Change is inevitable. Change can be good or bad, depending on your perspective and how the change affects you. For instance, the need for change may come unannounced: catastrophic failure of a roof or boiler; a water pipe failure that’s flooded part of the building. These are considered negative changes.
However, here is one of the known changes that affect fire safety planning that are coming on the horizon: New BC Building Code
The next edition of the British Columbia Building, Plumbing, and Fire Codes (BC Codes) is scheduled for targeted consultation in 2017. An appropriate transition period will apply before the next edition of the BC Codes comes into effect. The 2012 BC Codes will continue to be in effect for building projects where permits were applied for before the effective date of the next edition of the BC Codes.
Preliminary review of the model 2015 National Building Codes, upon which the BC Codes will be substantially based, has revealed several areas of significant change.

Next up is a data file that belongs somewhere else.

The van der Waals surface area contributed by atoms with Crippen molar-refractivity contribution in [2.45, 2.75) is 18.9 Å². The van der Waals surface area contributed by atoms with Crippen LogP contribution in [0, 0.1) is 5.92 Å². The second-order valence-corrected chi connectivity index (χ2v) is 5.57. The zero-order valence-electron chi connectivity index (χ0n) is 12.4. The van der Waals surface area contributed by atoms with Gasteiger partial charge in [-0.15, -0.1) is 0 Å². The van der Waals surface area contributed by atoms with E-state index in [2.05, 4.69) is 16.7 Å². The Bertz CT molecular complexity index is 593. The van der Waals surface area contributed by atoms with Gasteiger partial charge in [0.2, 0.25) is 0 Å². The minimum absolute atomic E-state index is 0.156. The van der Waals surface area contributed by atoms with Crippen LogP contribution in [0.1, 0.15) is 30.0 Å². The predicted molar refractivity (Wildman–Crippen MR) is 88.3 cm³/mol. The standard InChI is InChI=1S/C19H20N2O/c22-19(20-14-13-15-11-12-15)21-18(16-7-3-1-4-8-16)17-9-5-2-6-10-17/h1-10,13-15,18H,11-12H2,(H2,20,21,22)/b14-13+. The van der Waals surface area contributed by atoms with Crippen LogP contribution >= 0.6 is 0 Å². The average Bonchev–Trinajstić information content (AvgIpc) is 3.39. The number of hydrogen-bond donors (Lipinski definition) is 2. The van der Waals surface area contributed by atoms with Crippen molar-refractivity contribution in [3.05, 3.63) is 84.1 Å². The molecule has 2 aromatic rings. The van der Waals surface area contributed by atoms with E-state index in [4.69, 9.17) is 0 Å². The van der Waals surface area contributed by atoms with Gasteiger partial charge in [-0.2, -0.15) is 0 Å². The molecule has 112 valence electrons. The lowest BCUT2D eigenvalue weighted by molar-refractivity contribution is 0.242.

~ excerpt from “Next Edition of BC Building Codes” from AIBC website
Over the last dozen years, we have had two building code revisions, which drastically changed the fire alarm installation process, both in technology and cost. As technology has progressed, building codes have embraced the advances made in detection and notification, making systems more reliable and comprehensive than ever. With the new building code upon us, there are sure to be new measures and advances that will be implemented, but at what cost?
The most recent update was in 2012, but the new code is on the horizon. This means that any strata that has electrical fire alarm upgrade drawings in hand, or the desire to upgrade before the new code comes into play, can do so with their existing drawings and current code standards. This applies to all drawings dated 2012 and newer. Those without plans in hand at this time, who want to take advantage of the current code standards and costs before the code changes, still have time to do so. All drawings generated January 2017 and beyond will reflect the new building code requirements, with the new standards and costs associated with those changes.
Given the technological and cost increases that we have seen during the past code revisions, we have no reason to believe that we won’t see similar changes this time around. As such, we encourage stratas and other building owners to balance the pros and cons of cost and safety at this time, before the cost of safety increases.
When it doubt, remember the “Serenity Prayer”:
“God grant me the serenity
to accept the things I cannot change;
courage to change the things I can;
and wisdom to know the difference.”